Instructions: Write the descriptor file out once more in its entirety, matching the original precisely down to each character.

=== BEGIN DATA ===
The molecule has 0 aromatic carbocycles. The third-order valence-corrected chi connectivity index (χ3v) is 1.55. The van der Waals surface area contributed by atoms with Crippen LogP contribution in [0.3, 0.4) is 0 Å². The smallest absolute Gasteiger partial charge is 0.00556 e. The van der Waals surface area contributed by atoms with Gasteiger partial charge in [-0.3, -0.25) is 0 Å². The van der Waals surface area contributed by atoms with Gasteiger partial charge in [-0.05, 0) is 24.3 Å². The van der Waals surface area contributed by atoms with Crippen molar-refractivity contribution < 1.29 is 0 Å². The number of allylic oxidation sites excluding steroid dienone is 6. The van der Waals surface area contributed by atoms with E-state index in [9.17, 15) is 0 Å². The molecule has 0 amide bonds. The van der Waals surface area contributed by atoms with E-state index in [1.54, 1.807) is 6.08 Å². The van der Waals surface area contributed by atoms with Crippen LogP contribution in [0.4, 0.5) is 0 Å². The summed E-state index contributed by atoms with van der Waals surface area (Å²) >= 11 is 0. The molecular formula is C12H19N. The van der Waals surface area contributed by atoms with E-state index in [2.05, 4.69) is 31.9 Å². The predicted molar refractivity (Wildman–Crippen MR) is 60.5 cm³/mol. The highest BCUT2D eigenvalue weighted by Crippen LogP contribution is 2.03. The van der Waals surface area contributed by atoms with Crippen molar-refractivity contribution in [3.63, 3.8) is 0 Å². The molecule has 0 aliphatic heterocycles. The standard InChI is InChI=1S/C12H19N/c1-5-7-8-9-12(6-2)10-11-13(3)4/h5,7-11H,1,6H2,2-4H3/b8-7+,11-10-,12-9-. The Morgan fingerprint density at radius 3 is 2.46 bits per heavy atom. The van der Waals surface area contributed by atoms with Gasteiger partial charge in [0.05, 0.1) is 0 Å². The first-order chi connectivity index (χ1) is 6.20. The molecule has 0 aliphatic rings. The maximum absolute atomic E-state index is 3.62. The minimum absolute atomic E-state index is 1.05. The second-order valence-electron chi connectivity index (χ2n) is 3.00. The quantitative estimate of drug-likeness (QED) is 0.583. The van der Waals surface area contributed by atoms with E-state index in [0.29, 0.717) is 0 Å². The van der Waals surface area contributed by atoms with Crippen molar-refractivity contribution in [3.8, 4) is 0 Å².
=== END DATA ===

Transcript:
The molecule has 0 aromatic carbocycles. The third-order valence-corrected chi connectivity index (χ3v) is 1.55. The van der Waals surface area contributed by atoms with Crippen LogP contribution in [0.3, 0.4) is 0 Å². The smallest absolute Gasteiger partial charge is 0.00556 e. The van der Waals surface area contributed by atoms with Gasteiger partial charge in [-0.3, -0.25) is 0 Å². The van der Waals surface area contributed by atoms with Gasteiger partial charge in [-0.05, 0) is 24.3 Å². The van der Waals surface area contributed by atoms with Crippen molar-refractivity contribution < 1.29 is 0 Å². The number of allylic oxidation sites excluding steroid dienone is 6. The van der Waals surface area contributed by atoms with E-state index in [9.17, 15) is 0 Å². The molecule has 0 amide bonds. The van der Waals surface area contributed by atoms with E-state index in [1.54, 1.807) is 6.08 Å². The van der Waals surface area contributed by atoms with Crippen LogP contribution in [0.4, 0.5) is 0 Å². The summed E-state index contributed by atoms with van der Waals surface area (Å²) >= 11 is 0. The molecular formula is C12H19N. The van der Waals surface area contributed by atoms with E-state index in [2.05, 4.69) is 31.9 Å². The predicted molar refractivity (Wildman–Crippen MR) is 60.5 cm³/mol. The highest BCUT2D eigenvalue weighted by Crippen LogP contribution is 2.03. The van der Waals surface area contributed by atoms with Crippen molar-refractivity contribution in [3.63, 3.8) is 0 Å². The molecule has 0 aliphatic heterocycles. The standard InChI is InChI=1S/C12H19N/c1-5-7-8-9-12(6-2)10-11-13(3)4/h5,7-11H,1,6H2,2-4H3/b8-7+,11-10-,12-9-. The Morgan fingerprint density at radius 3 is 2.46 bits per heavy atom. The van der Waals surface area contributed by atoms with Gasteiger partial charge in [0.05, 0.1) is 0 Å². The first-order chi connectivity index (χ1) is 6.20. The molecule has 0 aliphatic rings. The maximum absolute atomic E-state index is 3.62. The minimum absolute atomic E-state index is 1.05. The second-order valence-electron chi connectivity index (χ2n) is 3.00. The quantitative estimate of drug-likeness (QED) is 0.583. The van der Waals surface area contributed by atoms with E-state index in [0.29, 0.717) is 0 Å². The van der Waals surface area contributed by atoms with Crippen molar-refractivity contribution in [3.8, 4) is 0 Å².